Those three disparate elements kind of came together in my mind and there was not a single moment when I did not think that they would go together. It all seemed to make complete sense.

At what point in the process did the Ramones become involved in the project. There were other music acts that had been considered for the film--Todd Rundgren, Cheap Trick and Van Halen among them--and considering how consumed with the Ramones the final film is, it stands to reason that it would have had a considerably different tone and feel if, say, Van Halen had been in it instead.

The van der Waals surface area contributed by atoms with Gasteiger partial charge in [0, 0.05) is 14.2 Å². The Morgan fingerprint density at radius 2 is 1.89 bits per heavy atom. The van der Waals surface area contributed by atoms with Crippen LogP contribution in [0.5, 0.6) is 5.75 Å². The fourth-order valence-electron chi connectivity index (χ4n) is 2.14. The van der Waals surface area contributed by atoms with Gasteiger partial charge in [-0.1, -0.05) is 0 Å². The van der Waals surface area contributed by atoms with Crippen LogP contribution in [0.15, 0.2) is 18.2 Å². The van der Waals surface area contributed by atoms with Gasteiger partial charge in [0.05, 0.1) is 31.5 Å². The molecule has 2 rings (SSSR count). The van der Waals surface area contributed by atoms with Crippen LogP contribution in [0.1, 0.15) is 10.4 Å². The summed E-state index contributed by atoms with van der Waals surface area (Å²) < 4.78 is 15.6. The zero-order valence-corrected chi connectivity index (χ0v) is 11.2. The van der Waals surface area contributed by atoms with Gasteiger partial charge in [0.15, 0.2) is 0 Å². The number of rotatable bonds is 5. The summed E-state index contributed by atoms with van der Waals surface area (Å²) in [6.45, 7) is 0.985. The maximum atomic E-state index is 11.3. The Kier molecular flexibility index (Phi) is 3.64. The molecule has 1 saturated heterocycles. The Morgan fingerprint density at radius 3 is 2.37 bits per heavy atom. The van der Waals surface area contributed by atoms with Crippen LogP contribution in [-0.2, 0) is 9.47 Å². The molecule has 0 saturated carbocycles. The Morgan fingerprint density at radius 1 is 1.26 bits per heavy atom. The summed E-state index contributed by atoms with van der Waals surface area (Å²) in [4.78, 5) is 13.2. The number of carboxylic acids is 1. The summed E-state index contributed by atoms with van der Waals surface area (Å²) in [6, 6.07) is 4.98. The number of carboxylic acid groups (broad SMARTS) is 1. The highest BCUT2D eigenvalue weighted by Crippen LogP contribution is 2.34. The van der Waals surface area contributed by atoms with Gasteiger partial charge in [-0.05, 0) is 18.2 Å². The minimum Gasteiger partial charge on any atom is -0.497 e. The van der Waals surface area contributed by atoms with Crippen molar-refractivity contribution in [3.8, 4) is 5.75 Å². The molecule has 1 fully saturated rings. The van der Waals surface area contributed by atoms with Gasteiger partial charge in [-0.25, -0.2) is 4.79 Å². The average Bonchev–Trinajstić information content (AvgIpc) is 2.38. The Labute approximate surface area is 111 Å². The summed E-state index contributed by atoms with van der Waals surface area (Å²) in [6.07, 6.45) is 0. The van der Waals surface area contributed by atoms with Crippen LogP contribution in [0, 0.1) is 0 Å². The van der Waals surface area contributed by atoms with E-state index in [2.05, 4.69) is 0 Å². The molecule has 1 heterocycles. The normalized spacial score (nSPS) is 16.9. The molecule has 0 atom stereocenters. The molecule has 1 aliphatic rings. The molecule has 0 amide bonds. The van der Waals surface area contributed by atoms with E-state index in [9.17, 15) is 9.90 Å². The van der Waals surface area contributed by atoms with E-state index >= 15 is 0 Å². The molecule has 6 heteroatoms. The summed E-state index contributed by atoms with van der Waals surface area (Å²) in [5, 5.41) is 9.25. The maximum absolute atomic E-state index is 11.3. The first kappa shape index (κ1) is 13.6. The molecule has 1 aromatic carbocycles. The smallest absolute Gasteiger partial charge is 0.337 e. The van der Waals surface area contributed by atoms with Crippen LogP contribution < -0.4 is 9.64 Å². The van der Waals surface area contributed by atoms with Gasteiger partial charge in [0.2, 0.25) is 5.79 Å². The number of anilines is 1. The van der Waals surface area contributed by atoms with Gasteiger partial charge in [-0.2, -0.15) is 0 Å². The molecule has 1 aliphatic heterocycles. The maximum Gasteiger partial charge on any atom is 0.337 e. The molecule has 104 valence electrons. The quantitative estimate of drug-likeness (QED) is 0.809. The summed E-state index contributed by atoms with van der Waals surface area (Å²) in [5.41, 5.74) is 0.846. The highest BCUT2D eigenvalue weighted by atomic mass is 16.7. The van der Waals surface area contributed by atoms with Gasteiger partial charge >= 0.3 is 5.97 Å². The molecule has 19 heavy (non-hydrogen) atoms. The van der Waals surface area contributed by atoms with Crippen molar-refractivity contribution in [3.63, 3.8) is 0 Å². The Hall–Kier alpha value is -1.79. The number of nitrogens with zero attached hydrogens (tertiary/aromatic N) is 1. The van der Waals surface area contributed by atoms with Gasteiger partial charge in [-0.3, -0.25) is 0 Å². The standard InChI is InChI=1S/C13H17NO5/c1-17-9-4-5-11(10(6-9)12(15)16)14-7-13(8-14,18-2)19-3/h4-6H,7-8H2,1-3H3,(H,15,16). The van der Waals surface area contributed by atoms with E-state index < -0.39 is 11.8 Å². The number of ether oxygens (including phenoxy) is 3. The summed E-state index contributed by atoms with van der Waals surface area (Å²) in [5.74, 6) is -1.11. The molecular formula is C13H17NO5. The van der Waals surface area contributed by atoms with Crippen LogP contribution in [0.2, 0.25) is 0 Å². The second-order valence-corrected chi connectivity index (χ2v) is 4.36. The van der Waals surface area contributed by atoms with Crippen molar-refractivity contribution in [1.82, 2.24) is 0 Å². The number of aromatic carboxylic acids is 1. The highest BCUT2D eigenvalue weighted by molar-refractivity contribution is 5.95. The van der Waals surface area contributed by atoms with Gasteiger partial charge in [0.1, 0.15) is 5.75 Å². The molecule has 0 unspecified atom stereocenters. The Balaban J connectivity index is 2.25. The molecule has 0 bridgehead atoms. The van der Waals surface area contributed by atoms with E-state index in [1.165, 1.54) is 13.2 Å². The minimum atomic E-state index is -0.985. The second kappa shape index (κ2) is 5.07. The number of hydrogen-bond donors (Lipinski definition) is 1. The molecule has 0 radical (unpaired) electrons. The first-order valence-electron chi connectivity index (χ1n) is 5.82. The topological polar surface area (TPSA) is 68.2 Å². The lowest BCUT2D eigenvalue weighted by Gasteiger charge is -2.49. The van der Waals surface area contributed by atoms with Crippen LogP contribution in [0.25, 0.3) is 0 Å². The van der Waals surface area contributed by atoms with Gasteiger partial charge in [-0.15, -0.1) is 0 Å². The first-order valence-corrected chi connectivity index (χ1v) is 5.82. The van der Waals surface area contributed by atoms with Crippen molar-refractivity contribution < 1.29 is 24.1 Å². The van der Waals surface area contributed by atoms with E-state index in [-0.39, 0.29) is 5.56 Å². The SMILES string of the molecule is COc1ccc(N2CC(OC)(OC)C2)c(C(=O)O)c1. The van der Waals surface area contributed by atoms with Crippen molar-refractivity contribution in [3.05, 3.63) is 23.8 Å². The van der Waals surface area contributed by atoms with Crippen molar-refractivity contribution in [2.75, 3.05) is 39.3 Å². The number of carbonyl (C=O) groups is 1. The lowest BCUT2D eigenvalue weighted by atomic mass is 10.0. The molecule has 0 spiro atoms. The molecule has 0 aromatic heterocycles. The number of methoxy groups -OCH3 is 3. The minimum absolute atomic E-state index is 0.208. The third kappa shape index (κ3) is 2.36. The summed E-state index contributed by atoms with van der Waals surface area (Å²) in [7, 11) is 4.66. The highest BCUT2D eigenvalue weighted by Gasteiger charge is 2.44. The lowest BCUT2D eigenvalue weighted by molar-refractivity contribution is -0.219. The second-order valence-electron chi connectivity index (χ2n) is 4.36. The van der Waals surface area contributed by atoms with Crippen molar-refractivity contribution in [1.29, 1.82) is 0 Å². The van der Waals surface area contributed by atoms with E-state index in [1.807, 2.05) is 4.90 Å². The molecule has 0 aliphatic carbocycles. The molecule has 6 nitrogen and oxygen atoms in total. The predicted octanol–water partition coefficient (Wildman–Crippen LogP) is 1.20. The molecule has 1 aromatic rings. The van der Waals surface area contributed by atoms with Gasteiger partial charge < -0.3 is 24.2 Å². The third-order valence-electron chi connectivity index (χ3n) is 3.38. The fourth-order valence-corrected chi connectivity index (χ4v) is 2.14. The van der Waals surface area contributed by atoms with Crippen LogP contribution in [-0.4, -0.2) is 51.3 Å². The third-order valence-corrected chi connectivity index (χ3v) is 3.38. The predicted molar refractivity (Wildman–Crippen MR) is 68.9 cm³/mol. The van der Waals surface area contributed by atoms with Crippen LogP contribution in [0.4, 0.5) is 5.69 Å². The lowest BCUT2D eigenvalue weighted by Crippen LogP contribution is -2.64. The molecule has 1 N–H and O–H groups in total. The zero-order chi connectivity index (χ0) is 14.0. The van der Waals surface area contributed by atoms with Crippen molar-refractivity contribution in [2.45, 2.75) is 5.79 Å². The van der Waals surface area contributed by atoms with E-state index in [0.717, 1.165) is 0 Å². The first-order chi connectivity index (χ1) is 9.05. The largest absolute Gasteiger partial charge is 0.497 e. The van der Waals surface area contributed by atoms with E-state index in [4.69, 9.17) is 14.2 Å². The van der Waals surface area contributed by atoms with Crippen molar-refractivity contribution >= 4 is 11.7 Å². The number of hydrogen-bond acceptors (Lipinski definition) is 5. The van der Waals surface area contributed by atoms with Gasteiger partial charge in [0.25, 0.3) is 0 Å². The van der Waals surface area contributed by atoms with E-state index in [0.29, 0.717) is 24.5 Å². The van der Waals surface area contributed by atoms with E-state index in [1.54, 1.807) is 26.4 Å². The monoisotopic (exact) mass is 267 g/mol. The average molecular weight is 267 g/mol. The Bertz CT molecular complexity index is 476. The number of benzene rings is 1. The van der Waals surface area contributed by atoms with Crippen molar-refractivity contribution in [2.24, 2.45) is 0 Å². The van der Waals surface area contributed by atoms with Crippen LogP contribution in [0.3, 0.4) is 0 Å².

At the beginning of my rock n roll fandom, which started in grammar school listening to Murray the K, I was in a record store--it might have been Bleecker Bob's--and I saw this magazine called "Crawdaddy." It was about rock n roll and it treated it seriously. I picked it up and I began to realize that you could think about rock in the same way that these college classes I was taking analyzed Robert Frost. Here is Jon Landau analyzing the Supremes or the Four Tops or all the things that make rock music so transcendent. I started taking the music seriously . I started reading things in the Village Voice about a place called CBGB's and Sire Records and that is why I bought the first Taking Heads album. Then Robert Christgau gave the first Ramones album an A. I bought it and played it and though "Shit, he got this completely wrong." Remember, I am now separate from the scene and I am listening to this record in which every song sounds alike to me. I don't give up and I listen to it a bunch of times. Then I had a bunch of friends like Joe Dante over to watch a movie. They asked what I was listening to and I said "Oh, you gotta hear this." I didnít play the whole thing--I played ten seconds of one song and then skipped to the next--and it was then that I realized how funny it was and that it was supposed to sound alike and that the words were meant to be funny. That turned the corner for me and when I heard "Rocket to Russia," I thought it was one of the greatest albums I had ever heard and realized that the Ramones were like the Beach Boys backed by chainsaws. That is what they were and that is why they were so glorious.